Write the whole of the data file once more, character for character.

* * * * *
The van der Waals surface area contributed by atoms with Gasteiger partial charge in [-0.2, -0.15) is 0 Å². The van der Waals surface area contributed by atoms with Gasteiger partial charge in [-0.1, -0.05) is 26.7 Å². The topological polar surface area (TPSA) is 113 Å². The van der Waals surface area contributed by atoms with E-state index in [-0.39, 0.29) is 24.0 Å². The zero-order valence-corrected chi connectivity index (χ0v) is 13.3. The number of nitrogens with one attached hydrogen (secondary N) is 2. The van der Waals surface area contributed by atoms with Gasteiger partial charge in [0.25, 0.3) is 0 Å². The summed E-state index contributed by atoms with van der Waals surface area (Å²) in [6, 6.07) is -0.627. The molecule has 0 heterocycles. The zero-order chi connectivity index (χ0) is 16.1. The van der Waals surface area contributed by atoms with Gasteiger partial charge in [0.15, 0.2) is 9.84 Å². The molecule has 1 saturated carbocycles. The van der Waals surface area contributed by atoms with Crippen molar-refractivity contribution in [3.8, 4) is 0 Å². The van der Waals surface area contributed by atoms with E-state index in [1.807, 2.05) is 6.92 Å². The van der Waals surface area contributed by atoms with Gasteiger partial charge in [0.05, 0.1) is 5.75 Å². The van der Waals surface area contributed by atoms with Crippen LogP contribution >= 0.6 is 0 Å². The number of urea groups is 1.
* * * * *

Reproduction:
The van der Waals surface area contributed by atoms with Gasteiger partial charge in [-0.2, -0.15) is 0 Å². The van der Waals surface area contributed by atoms with Gasteiger partial charge in [-0.1, -0.05) is 26.7 Å². The topological polar surface area (TPSA) is 113 Å². The van der Waals surface area contributed by atoms with E-state index in [-0.39, 0.29) is 24.0 Å². The zero-order valence-corrected chi connectivity index (χ0v) is 13.3. The number of nitrogens with one attached hydrogen (secondary N) is 2. The van der Waals surface area contributed by atoms with Gasteiger partial charge in [0.25, 0.3) is 0 Å². The summed E-state index contributed by atoms with van der Waals surface area (Å²) in [6, 6.07) is -0.627. The molecule has 0 heterocycles. The zero-order chi connectivity index (χ0) is 16.1. The van der Waals surface area contributed by atoms with Gasteiger partial charge in [0.15, 0.2) is 9.84 Å². The molecule has 1 saturated carbocycles. The van der Waals surface area contributed by atoms with Crippen molar-refractivity contribution in [3.8, 4) is 0 Å². The van der Waals surface area contributed by atoms with E-state index in [1.807, 2.05) is 6.92 Å². The van der Waals surface area contributed by atoms with Gasteiger partial charge in [0.05, 0.1) is 5.75 Å². The van der Waals surface area contributed by atoms with Crippen LogP contribution >= 0.6 is 0 Å². The number of urea groups is 1.